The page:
The Restaurant’s Guide to Generative AI in 2023
August 1, 2023
How restaurants can start using ChatGPT and Midjourney to drive revenue today.
On December 1, 2022, the world woke up to news shocking enough to make even the most harried line cook stop and take notice:
A computer wrote a letter about Santa Claus.
Like lightning it spread on social media: moments of pure astonishment from people getting their first taste of ChatGPT, the text-generating software built by tech company OpenAI. For the first time ever, software was able to write substantive text that was indistinguishable from text written by a human. Sometimes, as with the letter above, it was even good.
The world changed that day, and with it the restaurant industry.
Hospitality has not traditionally been on the bleeding edge of computer technology, but in this case, experts agree that the potential of artificial intelligence (AI) is so far-reaching that it will touch “every product across every company,” in the words of Google CEO Sundar Pichai. Restaurants need to take notice.
“A chef managing her restaurant's online ordering dashboard, done in the style of a Monet painting.” Generated for this article.
For hospitality operators who know how to use it, AI has the potential to save time and money — not in some hypothetical future, but right now. And in many cases, for free.
In this piece, we’ll present hype-free advice to help everyday operators who are curious about using these tools in their businesses. Everything below is achievable and investable today.
Bottom line? Restaurants stand to benefit from AI today, and operators don’t need a degree from MIT to do it.
How restaurants can start using ChatGPT and Midjourney
The arrival of ChatGPT was a huge deal for one simple reason: overnight, the AI revolution wasn’t something in the future. It was something that was happening now. And because of the way OpenAI chose to launch their new technology, anyone with an email address could start using it for free.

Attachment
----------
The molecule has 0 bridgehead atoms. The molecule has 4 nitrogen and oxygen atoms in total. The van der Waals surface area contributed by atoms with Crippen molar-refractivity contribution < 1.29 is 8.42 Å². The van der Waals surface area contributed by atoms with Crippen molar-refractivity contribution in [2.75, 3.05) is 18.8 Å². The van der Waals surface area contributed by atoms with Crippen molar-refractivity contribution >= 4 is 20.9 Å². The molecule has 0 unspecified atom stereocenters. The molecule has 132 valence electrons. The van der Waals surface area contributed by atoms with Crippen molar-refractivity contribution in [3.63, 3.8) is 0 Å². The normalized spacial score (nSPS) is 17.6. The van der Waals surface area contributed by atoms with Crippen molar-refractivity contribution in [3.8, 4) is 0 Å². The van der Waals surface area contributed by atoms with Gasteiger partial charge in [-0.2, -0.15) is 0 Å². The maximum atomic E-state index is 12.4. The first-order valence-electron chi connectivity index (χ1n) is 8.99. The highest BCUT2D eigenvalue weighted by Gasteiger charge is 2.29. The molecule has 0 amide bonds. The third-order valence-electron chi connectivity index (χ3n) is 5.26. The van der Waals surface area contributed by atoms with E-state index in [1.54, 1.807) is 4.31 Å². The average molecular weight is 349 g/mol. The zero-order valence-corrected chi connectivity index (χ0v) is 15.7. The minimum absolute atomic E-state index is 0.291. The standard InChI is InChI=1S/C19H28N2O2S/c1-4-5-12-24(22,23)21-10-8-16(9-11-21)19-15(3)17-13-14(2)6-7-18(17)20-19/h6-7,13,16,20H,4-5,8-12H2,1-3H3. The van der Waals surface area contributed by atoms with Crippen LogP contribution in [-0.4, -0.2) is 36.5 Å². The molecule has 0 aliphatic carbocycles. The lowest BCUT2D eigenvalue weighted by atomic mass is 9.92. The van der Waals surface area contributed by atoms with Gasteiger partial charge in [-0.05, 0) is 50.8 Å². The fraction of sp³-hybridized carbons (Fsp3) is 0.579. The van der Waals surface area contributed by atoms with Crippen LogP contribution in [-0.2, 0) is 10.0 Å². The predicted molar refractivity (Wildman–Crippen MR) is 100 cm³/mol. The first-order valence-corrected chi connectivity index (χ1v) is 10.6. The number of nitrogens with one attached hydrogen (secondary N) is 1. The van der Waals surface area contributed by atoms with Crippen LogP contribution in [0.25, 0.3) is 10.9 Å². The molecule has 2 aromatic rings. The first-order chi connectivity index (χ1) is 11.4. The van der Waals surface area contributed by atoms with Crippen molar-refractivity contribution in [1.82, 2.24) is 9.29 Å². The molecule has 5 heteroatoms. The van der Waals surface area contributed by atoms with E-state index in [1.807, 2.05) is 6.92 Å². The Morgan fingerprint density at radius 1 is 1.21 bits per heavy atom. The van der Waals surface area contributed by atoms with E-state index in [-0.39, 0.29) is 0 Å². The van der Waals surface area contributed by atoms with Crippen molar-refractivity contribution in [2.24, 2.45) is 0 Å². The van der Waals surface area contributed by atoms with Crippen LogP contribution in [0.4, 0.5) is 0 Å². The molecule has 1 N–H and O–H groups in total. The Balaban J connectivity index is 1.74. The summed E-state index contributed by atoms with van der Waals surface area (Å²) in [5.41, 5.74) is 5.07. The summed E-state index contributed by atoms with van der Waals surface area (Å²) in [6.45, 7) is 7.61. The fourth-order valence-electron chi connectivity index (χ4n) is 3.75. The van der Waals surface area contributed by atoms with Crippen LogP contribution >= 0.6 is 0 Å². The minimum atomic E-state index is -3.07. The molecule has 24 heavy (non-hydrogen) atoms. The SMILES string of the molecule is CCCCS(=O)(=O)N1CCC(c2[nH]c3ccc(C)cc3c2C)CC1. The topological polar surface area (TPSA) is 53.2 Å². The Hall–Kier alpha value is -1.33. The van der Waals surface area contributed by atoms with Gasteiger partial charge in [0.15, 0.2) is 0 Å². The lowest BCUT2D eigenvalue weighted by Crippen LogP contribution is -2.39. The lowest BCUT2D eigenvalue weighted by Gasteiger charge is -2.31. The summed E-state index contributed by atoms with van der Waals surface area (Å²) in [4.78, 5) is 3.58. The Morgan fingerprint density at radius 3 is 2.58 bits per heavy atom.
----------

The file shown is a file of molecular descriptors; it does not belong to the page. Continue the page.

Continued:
In the months before the launch of ChatGPT, though, the most impressive strides in generative AI were happening in image generation. Tools like Midjourney and Dall-E were creating incredible images, of deepening complexity and realism, based just on text prompts. While text generators like ChatGPT have gotten more of the headlines, image generation has progressed at a remarkable pace since 2022. Restaurants can start using both of these types of AI.
One note. Although the term “AI” includes technology that can perform an enormous range of tasks, in this article we’re using the term to refer to generative AI: algorithms that are able to write text, create audio, and generate photorealistic images — all from text prompts written in plain English.
“A restaurant dish that uses real ingredients to create a diagram of the Solar System”
How restaurants can sign up for ChatGPT for free
ChatGPT offers a free tier and a paid tier. The paid tier ($20/mo as of August 2023) gives the user access to a more powerful engine, but everything in this article can be done with the free tier.
To get started:
Head to chat.openai.com
Click Sign Up
Use an email address to create an account with OpenAI. (If you use a Google, Microsoft, or Apple account, this will go faster.)
Accept all the disclaimers
Start using ChatGPT!
To use ChatGPT, simply type a prompt into the text box and see what it replies. You can ask it to write in different tones of voice, different styles of text, and so on. Play around; it’s actually pretty fun.
(The letter goes on.)
It’s important to keep in mind that ChatGPT is not a search engine. You can’t search for plumbers in your area, nor should you ask it the best way to fix a leaky faucet. ChatGPT, in fact, is terrible with factual information. Do not trust any facts ChatGPT says.
That’s because it is not actually connected to the internet. ChatGPT is a large-language model (LLM), which means it is software that learned to speak English by reading billions and billions of sentences from all across the internet. But OpenAI stopped feeding it new stuff to read in 2021, so ChatGPT has never heard of anything that’s happened in the world since then. Bottom line? ChatGPT is great at composing text, but it is not yet able to be accurate.